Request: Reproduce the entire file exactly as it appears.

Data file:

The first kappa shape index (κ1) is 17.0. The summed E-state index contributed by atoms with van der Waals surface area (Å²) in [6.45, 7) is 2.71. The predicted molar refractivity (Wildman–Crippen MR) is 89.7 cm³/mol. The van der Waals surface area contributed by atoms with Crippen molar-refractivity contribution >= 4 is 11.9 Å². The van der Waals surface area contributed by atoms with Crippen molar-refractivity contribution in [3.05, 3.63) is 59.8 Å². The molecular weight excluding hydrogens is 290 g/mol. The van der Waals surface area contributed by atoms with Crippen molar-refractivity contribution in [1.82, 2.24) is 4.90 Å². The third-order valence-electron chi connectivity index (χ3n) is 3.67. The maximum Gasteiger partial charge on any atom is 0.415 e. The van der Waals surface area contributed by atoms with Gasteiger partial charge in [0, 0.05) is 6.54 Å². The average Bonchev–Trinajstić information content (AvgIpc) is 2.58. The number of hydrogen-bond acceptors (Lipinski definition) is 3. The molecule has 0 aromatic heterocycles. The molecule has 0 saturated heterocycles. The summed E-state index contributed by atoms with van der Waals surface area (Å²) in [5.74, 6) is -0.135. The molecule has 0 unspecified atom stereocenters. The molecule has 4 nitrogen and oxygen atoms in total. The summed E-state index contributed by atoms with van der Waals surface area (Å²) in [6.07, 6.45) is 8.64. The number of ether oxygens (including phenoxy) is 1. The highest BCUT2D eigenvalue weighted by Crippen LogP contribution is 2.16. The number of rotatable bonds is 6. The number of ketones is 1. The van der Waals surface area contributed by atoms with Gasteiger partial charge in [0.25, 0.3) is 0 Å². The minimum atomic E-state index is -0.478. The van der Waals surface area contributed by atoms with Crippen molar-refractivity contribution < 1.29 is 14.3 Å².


The first kappa shape index (κ1) is 17.0. The summed E-state index contributed by atoms with van der Waals surface area (Å²) in [6.45, 7) is 2.71. The predicted molar refractivity (Wildman–Crippen MR) is 89.7 cm³/mol. The van der Waals surface area contributed by atoms with Crippen molar-refractivity contribution >= 4 is 11.9 Å². The van der Waals surface area contributed by atoms with Crippen molar-refractivity contribution in [3.05, 3.63) is 59.8 Å². The molecular weight excluding hydrogens is 290 g/mol. The van der Waals surface area contributed by atoms with Crippen molar-refractivity contribution in [1.82, 2.24) is 4.90 Å². The third-order valence-electron chi connectivity index (χ3n) is 3.67. The maximum Gasteiger partial charge on any atom is 0.415 e. The van der Waals surface area contributed by atoms with Gasteiger partial charge in [0, 0.05) is 6.54 Å². The average Bonchev–Trinajstić information content (AvgIpc) is 2.58. The number of hydrogen-bond acceptors (Lipinski definition) is 3. The molecule has 0 aromatic heterocycles. The molecule has 0 saturated heterocycles. The summed E-state index contributed by atoms with van der Waals surface area (Å²) in [5.74, 6) is -0.135. The molecule has 0 unspecified atom stereocenters. The molecule has 4 nitrogen and oxygen atoms in total. The summed E-state index contributed by atoms with van der Waals surface area (Å²) in [6.07, 6.45) is 8.64. The number of ether oxygens (including phenoxy) is 1. The highest BCUT2D eigenvalue weighted by Crippen LogP contribution is 2.16. The number of rotatable bonds is 6. The number of ketones is 1. The van der Waals surface area contributed by atoms with Gasteiger partial charge in [0.25, 0.3) is 0 Å². The minimum atomic E-state index is -0.478. The van der Waals surface area contributed by atoms with Crippen molar-refractivity contribution < 1.29 is 14.3 Å².